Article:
As it's happened my recent jobs have been in either scientific research or HFT. I initially considered that having specific domain knowledge in these areas would be valuable, but I'm less sure at this point that it really is. I'm leaning these days towards sharpening and extending my tech skills, which works well because tech still fascinates me.
After having observed for decades, I'm a big believer in randomness in job assortment, hiring, compensation, etc. I'm not saying there's no correlation between merit and success/pay, but it's more like 0.3-0.4 rather than 0.9. Someone else advised switching jobs every few years. This is probably a good strategy in that it increases your odds of hitting a highly paid position, regardless of your qualifications.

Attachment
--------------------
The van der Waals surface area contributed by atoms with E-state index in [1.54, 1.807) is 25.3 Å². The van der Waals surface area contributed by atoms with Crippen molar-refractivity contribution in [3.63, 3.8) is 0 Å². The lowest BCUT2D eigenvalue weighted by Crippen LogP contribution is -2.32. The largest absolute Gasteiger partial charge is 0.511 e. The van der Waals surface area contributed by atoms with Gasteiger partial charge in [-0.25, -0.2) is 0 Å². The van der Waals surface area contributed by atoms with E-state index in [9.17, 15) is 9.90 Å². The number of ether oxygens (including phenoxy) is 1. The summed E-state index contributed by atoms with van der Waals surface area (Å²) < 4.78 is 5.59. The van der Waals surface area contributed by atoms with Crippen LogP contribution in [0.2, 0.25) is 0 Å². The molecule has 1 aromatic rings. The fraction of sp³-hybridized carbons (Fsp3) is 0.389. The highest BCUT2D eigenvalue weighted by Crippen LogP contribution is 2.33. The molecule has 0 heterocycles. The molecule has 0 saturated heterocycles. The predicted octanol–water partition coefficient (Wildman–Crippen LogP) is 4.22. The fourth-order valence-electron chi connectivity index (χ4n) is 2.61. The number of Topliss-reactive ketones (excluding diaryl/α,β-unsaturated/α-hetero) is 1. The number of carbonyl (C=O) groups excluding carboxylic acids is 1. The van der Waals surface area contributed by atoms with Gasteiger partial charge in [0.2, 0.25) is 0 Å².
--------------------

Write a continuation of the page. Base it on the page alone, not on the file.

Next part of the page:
Advice: Do more of the stuff you'll wish you'd done more of once you get older. Go have fun, get laid, travel.
Regarding work, try hard to get onto a team that as a group is happy, gets along, and is reasonably productive. I've worked in places with lots of brilliant, high-paid rockstars that hate each other, and (guess what) it makes the place miserable to work at.
It's probably too much to hope for that you'll be able to find a job that will allow you to do excellent technical work that is appreciated, compensated, and profitable. Still working on this myself.
As they say, it may be better to reduce your spending by $10K/y than to increase your income by that amount.